Reviewing the first quarter financial performance, the dominant macro theme was the change in Fed policy actions. The same could be said about the EU—no rate increase and no solid trend for normalization. The new macro focus is on the choice of Fed governors.
More important than any policy comments or change in Fed governors are the long-run changes in monetary regimes. These regimes are extended periods of dominant policy choices. The regime themes drive the behavior of financial assets. Quantitative easing has been the dominant theme for the last decade, and attempts to reverse this theme have hit a wall.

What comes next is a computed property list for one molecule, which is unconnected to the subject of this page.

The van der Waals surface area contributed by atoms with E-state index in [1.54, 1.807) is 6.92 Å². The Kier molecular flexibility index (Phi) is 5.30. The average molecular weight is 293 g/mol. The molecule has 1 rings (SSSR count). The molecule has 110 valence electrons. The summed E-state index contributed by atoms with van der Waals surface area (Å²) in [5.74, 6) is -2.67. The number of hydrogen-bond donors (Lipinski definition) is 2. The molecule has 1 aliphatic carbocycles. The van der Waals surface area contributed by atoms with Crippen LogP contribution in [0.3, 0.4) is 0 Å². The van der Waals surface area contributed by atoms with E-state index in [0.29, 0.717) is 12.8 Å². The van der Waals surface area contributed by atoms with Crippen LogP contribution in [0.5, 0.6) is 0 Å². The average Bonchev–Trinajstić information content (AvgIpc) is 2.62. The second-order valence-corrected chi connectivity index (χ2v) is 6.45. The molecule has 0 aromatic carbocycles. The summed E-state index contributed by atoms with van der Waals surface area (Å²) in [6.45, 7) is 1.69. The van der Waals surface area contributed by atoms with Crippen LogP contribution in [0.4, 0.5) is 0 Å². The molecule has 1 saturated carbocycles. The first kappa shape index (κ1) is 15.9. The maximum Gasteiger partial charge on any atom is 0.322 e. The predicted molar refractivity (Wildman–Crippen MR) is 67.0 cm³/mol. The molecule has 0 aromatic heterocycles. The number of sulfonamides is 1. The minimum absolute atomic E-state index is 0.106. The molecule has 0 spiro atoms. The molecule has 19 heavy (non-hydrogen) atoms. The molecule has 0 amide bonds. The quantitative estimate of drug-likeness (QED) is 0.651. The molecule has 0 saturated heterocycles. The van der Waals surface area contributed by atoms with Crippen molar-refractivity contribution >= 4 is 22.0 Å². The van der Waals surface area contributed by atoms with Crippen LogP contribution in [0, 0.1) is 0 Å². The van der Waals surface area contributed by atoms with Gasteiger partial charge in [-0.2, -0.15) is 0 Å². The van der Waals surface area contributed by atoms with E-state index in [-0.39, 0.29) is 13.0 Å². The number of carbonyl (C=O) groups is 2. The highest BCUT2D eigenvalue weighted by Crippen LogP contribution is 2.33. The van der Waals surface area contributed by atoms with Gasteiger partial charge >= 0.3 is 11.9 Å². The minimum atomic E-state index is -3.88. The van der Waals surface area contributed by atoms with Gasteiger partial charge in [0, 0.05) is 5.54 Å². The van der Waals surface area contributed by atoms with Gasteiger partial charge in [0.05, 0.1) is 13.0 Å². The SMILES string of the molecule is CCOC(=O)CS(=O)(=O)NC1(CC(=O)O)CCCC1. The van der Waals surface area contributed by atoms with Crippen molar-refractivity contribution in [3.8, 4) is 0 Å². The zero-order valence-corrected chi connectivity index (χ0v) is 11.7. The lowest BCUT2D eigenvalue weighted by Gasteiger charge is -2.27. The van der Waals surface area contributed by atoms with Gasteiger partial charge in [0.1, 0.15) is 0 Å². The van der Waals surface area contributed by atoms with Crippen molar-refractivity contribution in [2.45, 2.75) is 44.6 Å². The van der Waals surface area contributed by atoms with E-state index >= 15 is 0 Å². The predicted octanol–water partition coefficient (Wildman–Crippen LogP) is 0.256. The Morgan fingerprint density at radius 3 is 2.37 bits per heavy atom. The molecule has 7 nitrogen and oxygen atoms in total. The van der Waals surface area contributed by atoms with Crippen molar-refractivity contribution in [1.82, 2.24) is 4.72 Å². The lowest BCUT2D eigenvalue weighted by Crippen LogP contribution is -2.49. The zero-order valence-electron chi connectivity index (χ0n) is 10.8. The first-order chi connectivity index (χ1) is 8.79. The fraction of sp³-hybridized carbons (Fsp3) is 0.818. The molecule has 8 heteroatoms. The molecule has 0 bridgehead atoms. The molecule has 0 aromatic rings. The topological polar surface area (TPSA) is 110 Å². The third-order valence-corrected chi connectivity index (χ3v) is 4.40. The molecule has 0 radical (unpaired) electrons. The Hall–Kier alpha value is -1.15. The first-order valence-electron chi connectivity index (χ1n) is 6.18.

These themes drive central bank choices only to be discarded when they prove unable to address current problems or the world is punctuated by geopolitical upheaval. Wars cause monetary regime changes. Financial crises require changes as old policies are found to be inadequate. Central bankers only change their dominant policy when change is forced upon them. Failure and disruption are necessary for change. Without a liquidity crisis, don’t expect a new regime. We muddle forward.